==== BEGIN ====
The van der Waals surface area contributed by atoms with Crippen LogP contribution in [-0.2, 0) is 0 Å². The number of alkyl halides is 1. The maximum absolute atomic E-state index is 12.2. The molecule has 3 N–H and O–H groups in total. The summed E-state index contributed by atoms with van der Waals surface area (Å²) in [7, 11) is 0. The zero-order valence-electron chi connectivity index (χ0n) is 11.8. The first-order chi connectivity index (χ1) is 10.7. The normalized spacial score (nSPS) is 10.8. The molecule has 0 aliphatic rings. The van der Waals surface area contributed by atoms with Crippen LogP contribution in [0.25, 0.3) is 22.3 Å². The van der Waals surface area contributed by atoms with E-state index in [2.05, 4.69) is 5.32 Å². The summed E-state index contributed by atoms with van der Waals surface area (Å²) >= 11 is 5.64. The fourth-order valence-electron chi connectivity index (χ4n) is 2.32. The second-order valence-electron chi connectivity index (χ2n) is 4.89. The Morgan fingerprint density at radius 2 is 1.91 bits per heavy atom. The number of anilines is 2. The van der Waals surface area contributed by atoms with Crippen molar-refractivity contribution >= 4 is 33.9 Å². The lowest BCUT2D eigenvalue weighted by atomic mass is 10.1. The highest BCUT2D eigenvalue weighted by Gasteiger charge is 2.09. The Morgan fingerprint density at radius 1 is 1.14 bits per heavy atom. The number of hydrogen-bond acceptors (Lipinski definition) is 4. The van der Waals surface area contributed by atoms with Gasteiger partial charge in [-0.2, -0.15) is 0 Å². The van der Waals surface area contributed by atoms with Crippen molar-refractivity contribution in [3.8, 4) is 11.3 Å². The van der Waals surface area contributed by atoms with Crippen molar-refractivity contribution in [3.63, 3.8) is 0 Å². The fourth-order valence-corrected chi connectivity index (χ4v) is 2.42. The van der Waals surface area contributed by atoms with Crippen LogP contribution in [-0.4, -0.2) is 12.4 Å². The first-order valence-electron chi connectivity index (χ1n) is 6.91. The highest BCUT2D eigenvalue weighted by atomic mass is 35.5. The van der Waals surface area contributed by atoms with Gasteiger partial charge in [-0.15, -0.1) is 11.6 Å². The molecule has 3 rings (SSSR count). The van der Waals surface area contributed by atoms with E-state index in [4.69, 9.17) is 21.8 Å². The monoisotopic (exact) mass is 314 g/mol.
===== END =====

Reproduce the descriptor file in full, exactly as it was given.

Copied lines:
The van der Waals surface area contributed by atoms with Crippen LogP contribution in [-0.2, 0) is 0 Å². The number of alkyl halides is 1. The maximum absolute atomic E-state index is 12.2. The molecule has 3 N–H and O–H groups in total. The summed E-state index contributed by atoms with van der Waals surface area (Å²) in [7, 11) is 0. The zero-order valence-electron chi connectivity index (χ0n) is 11.8. The first-order chi connectivity index (χ1) is 10.7. The normalized spacial score (nSPS) is 10.8. The molecule has 0 aliphatic rings. The van der Waals surface area contributed by atoms with Crippen LogP contribution in [0.25, 0.3) is 22.3 Å². The van der Waals surface area contributed by atoms with E-state index in [2.05, 4.69) is 5.32 Å². The summed E-state index contributed by atoms with van der Waals surface area (Å²) >= 11 is 5.64. The fourth-order valence-electron chi connectivity index (χ4n) is 2.32. The second-order valence-electron chi connectivity index (χ2n) is 4.89. The Morgan fingerprint density at radius 2 is 1.91 bits per heavy atom. The number of anilines is 2. The van der Waals surface area contributed by atoms with Crippen molar-refractivity contribution >= 4 is 33.9 Å². The lowest BCUT2D eigenvalue weighted by atomic mass is 10.1. The highest BCUT2D eigenvalue weighted by Gasteiger charge is 2.09. The Morgan fingerprint density at radius 1 is 1.14 bits per heavy atom. The number of hydrogen-bond acceptors (Lipinski definition) is 4. The van der Waals surface area contributed by atoms with Gasteiger partial charge in [-0.2, -0.15) is 0 Å². The van der Waals surface area contributed by atoms with Crippen molar-refractivity contribution in [3.8, 4) is 11.3 Å². The van der Waals surface area contributed by atoms with Crippen molar-refractivity contribution in [3.63, 3.8) is 0 Å². The fourth-order valence-corrected chi connectivity index (χ4v) is 2.42. The van der Waals surface area contributed by atoms with Crippen LogP contribution in [-0.4, -0.2) is 12.4 Å². The first-order valence-electron chi connectivity index (χ1n) is 6.91. The highest BCUT2D eigenvalue weighted by atomic mass is 35.5. The van der Waals surface area contributed by atoms with Gasteiger partial charge in [-0.15, -0.1) is 11.6 Å². The molecule has 3 rings (SSSR count). The van der Waals surface area contributed by atoms with E-state index in [4.69, 9.17) is 21.8 Å². The monoisotopic (exact) mass is 314 g/mol.